Most rewarding has been learning how sharing our story has impacted others. Discussions with others about our journey has always resulted in someone pulling me aside to tell me that they’ve been on this road too, resulting in extended conversations about their path and all they’ve been through. In addition, we’ve found that those who might otherwise be blissfully clueless about the ALI world have become more sensitive to those around them, modifying their behavior under the realization that seemingly benign questions about family planning are truly not.

The movement to bring awareness about infertility and loss is not a new one, with the early pioneers blazing the trail and choosing to talk not only about their journeys but the need for support and understanding. It was because of these pioneers that the advances in medical treatment exist, that RESOLVE exists and that the ALI community exists. Without these pioneers, we’d still very much be in the dark-ages.

Still, there is work to be done.  Despite treatment options, few still have the means to access this care. Equally so, many suffer silently assuming that they are alone in facing the trauma that is infertility/loss. By joining the movement, even in the simplest ways, we are changing the conversation. Instead of hiding the scars of infertility/loss, having the courage to show them and talk candidly about how they’ve made us stronger promotes this change. Joining the movement doesn’t mean one is required to tell their full story to strangers. Even today, I find myself assessing the situation before I launch into my TTC timeline.  But what it does mean raising awareness, such as posting about NIAW on Facebook (and maybe even using some of Keiko Zoll’s headers fabulous headers), it means refusing to allow the myths to continue by correcting someone gently, and it meanreaching out to someone who’s struggling. Even the acknowledgment that infertility is a disease affecting 1 in 8 individuals in the US (1 in 4 globally) reaches this goal. No act is too small for this cause. No action is without meaning.

This year I encourage to find your voice. Join the movement.

To learn more about infertility and loss, check out these resources from RESOLVE:  (Basic understanding of the disease of infertility.)

Tuesday, April 16, 2013

Seeing the forest

First off, I want to take a moment to extend my thoughts and well-wishes to everyone located in or who has family/loved ones in the Boston area. Grey and I have spent the last 24 hrs connecting with people we care about there and the stories we've watched unfold have sickened both of us. To everyone living with this tragedy, you are in our hearts.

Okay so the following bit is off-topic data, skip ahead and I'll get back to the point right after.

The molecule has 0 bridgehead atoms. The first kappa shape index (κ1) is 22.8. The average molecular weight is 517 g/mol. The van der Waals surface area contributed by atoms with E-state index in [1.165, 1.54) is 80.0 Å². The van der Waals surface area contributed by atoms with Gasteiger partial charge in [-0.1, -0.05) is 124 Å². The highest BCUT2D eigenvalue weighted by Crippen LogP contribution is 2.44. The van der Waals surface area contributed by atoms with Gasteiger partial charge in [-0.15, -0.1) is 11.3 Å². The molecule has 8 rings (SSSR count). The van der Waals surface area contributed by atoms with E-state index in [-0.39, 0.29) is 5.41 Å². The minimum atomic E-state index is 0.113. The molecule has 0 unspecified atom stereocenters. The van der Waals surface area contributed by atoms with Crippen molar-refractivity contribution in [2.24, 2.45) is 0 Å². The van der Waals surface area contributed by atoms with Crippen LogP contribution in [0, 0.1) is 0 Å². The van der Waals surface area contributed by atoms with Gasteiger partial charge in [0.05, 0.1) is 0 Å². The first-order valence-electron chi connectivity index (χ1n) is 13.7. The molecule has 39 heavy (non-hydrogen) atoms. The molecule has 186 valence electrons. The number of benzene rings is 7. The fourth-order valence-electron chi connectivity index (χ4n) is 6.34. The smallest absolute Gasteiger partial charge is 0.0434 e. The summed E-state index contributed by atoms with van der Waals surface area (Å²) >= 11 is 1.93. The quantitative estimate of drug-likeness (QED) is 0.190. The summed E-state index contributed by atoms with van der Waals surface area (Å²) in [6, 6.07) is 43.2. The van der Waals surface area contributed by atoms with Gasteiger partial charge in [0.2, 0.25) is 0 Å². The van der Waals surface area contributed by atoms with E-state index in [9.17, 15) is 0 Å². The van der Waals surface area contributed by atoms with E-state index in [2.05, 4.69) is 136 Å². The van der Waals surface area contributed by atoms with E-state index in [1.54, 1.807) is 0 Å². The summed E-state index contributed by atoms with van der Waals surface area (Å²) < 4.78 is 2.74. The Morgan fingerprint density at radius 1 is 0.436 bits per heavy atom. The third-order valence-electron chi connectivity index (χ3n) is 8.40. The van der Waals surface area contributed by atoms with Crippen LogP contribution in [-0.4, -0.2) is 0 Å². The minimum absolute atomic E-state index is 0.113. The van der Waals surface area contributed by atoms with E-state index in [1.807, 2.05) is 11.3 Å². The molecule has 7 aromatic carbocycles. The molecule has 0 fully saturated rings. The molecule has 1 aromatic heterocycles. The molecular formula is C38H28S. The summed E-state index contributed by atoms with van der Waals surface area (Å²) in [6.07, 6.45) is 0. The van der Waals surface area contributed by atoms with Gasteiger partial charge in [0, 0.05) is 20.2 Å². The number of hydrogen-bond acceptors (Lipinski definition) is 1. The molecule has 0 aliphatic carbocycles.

Since my last post, I've been taking some time to reflect on all the comments as well as the events in the aftermath. It's taken me a lot of time and energy to get to a place where I can reflect, as there's been a lot of anger over all the bad news. Through all of this, one message has been consistently clear: somehow we'll survive all of this. It may not be pretty nor will it be as planned, but there will be good things that will come. It's just a matter of seeing the forest for the trees. Problem is, I still can't see the forest.

It's probably no secret by now that I struggle to see the big picture in life. Too often, I find I get caught in the details, or at least the less than favorable ones.  This is actually one of the things that drives Dee crazy with me, as I'm quick to discount hard work towards goals or other good aspect in favor of focusing on failure and hardship. I can't begin to count the number of sessions where she's sat across from me, giving me a look of pure frustration when this happens. Still, old habits die hard, with me wanting to focus my time and attention on what's been lost, failing to see what can be gained.

Sunday night, after picking Grey up from the airport and spending a car-ride home in tears over being frustrated, I managed to calm myself long enough to remember a section of Patricia Irwin Johnston's book about crisis.

Currently there is some debate about this, but a popular interpretation of the Chinese symbol for "crisis" is derived of two characters: one that means "danger" and the other that means "opportunity." Ms. Johnston uses this interpretation in the beginning chapters of her book to make a case for how the crisis we face while dealing with infertility/loss can bring opportunity through resolution. The wisdom in all of this, though, is that these lessons are not limited to expanding one's family.